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The development of PCR-based markers for molecular sex identification in the model insect species Tribolium castaneum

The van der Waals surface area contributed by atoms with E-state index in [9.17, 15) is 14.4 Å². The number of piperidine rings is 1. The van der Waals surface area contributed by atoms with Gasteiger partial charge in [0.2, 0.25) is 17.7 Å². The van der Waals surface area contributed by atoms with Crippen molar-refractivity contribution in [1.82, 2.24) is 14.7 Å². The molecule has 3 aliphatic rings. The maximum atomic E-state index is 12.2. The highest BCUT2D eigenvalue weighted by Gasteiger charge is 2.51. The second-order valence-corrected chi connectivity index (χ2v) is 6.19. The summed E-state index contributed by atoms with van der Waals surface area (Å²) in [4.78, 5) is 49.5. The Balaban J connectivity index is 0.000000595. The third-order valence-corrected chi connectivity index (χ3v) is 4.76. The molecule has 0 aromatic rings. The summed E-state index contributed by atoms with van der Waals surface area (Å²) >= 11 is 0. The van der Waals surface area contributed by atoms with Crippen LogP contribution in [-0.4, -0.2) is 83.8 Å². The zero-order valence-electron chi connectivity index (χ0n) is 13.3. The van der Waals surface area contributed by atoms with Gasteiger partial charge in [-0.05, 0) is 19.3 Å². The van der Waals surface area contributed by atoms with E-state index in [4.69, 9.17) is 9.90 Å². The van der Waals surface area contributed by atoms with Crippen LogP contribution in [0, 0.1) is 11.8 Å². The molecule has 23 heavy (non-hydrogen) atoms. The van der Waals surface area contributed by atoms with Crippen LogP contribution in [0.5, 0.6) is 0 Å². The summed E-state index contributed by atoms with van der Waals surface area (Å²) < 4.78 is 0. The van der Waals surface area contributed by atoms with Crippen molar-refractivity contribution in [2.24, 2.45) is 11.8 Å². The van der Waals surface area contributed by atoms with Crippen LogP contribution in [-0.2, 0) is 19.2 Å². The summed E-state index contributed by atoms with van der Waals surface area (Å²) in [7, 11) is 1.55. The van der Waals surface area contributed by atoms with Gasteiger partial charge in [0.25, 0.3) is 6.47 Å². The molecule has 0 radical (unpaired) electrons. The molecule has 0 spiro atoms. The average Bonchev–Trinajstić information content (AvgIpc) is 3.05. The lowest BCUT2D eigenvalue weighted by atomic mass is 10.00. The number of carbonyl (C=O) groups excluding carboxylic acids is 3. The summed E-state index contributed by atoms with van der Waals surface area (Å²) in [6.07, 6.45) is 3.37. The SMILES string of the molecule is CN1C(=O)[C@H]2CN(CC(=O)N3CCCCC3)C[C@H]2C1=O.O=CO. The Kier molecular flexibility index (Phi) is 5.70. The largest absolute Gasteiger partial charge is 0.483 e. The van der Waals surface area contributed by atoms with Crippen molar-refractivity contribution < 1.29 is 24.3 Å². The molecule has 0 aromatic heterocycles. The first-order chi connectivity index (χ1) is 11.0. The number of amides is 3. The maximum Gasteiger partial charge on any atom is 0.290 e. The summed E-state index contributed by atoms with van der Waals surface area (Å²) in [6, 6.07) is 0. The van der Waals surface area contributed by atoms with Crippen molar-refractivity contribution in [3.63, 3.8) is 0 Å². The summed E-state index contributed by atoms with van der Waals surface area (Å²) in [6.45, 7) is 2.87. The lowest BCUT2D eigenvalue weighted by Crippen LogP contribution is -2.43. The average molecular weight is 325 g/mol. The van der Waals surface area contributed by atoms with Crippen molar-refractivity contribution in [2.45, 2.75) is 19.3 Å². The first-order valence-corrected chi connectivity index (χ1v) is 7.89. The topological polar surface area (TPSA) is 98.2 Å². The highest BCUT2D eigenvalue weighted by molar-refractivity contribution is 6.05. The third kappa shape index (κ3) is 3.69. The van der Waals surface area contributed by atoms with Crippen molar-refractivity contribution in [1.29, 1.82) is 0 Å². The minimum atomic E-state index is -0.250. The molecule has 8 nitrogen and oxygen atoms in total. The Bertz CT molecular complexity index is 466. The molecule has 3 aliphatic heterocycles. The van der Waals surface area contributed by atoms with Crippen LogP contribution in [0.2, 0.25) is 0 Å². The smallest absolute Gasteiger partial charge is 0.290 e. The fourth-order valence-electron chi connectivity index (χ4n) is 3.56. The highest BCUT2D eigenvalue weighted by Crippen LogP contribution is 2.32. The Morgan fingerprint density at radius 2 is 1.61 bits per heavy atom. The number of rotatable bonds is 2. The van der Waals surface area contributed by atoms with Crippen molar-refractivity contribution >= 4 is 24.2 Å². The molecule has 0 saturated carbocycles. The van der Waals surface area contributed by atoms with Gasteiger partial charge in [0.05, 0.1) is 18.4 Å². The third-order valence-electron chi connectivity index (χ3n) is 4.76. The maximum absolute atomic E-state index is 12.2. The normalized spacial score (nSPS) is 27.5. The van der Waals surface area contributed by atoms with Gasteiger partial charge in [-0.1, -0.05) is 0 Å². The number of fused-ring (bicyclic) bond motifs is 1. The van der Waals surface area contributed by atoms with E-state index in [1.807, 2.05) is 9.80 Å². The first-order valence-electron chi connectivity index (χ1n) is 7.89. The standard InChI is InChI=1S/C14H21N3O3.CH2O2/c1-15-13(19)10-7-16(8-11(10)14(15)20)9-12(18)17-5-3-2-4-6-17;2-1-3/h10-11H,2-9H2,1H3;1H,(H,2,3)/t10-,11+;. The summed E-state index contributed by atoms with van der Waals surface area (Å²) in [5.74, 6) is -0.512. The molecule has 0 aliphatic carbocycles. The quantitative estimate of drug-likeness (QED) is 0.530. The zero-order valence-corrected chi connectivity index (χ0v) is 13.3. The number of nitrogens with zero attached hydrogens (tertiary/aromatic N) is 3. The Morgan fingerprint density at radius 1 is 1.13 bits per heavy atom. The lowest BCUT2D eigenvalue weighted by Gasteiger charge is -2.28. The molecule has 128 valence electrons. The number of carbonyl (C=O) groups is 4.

The red flour beetle, Tribolium castaneum (Herbst) (Coleoptera: Tenebrionidae), is a major pest of stored grain and cereal crops. It is also an important model species in genetic, ecological, and evolutionary research. The majority of its genome was recently sequenced and published. However, the genomic sequence of the small Y-chromosome is still undetermined, which hinders the development of molecular sex identification methods. Traditional methods for sexing adult forms of Tribolium beetles are troublesome. Therefore, a method for molecular sex identification in the red flour beetle was developed. One sex-linked randomly amplified polymorphic DNA marker was converted into a sequence-characterized amplified region (SCAR). The SCAR was aligned with the T. castaneum reference whole-genome sequence and fully matched a fragment of a single contig of unknown genomic location. The novelty of the method is that the fragment consists of shorter DNA fragments that are also present at other locations around the genome, but the particular order of these fragments within the sequenced region appeared to be Y-specific and this property was utilized for marker development. A set of three primers for multiplex PCR reaction was designed resulting in amplification of different length Y-specific and not-Y-specific (control) DNA fragments in a single PCR, which allows to distinguish males from females. The primers successfully sexed pre-sexed pupae and adult beetles from six laboratory strains, showing that the order of the repeated fragments is conserved in the species and is not strain-specific.